Tuesday, January 23, 2018

My talk at Transforming Transportation 2018 and personal impressions on TRB

The two conferences have quite different audiences, though, and I had to adapt my presentation accordingly. While TRB is a typical academic conference, TT is more policy oriented and mostly attended by high-level practitioners. So it was a bit of a challenge to tailor the presentation for TT, particularly because I was only given about 8 minutes  and I was super nervous . I had to cut most of the important 'details' of the research methods and findings which I think make the original contribution of the paper.

Here is the result. My talk at Transforming Transportation 2018 was recorded and you can watch it below.

If you have time, I would recommend watching the whole video and check the talk by Joanna Moody (MIT), who is the other Lee Schipper awardee of 2017 and who is conducting a very interesting research on 'car pride' in different countries. The video also brings a bit more context about the Lee Schipper Memorial Scholarship. Applications to the 2018 Lee Schipper award are open, by the way.

Here are a few personal impressions on the TRB conference:
  • The TRB annual meeting is perhaps the largest academic conference on transportation, with approx 15 thousand people. And I thought the annual conference of the American Association of Geographers (AAG) was big with 9k
  • As you can imagine, the most demanded sessions at TRB were on big data, sharing economy and smart cities and all possible combinations of these topics. I am sure there must have been a session on the potentials of big data to inform the mobility sharing economy and create smarter cities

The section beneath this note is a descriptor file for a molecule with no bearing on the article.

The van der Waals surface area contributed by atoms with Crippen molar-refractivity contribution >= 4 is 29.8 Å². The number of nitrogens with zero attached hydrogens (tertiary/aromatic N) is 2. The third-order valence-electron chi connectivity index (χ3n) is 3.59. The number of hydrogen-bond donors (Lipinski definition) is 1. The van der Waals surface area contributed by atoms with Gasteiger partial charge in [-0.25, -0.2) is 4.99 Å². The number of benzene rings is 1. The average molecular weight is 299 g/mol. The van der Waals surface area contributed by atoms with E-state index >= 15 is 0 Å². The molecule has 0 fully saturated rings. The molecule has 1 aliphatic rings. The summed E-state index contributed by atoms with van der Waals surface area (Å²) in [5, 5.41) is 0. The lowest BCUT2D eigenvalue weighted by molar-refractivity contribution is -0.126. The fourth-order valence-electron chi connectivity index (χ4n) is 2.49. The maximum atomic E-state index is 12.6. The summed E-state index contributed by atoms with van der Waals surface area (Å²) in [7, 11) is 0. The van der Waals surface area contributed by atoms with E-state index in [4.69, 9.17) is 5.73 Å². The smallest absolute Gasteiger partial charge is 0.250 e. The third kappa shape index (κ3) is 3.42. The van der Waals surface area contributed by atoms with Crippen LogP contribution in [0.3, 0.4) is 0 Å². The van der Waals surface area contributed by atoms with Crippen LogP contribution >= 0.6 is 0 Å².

• There were a few dozens of studies on transportation equity, multimodal accessibility analysis, socio-spatial inequalities and segregation using all sorts of data sources such as GTFS, GPS, mobile phones, social media etc. A lot of work is now being conducted in R as well. Only few studies, though, would do a good job at combing robust methods/data to a more theoretically grounded view of accessibility measures and transportation equity, including a more critical understanding of these issues.

It was a humbling experience to attend TRB and one of the takeaway lessons I took with me is this. 
  1. The academic environment is getting more competitive, with many more good scholars taking advantage of the richer data sources available out there and conducting super interesting research using cutting edge methods and open source software. The frontier is moving quickly.
  2.  Beyond the increasing challenge of getting published, it is getting harder to stand out from the crowd and write studies that will be read/cited for having a real impact within the academic community. It is easier nowadays to write good papers. It is becoming harder, however, to give an original contribution.
  3. The bright side of this story, though, it that on the technical side it is getting relatively easier to use the state of art methods/data from academic research to tackle 'real' problems, improve public policies etc  on the political and governance side things are crazier than ever, though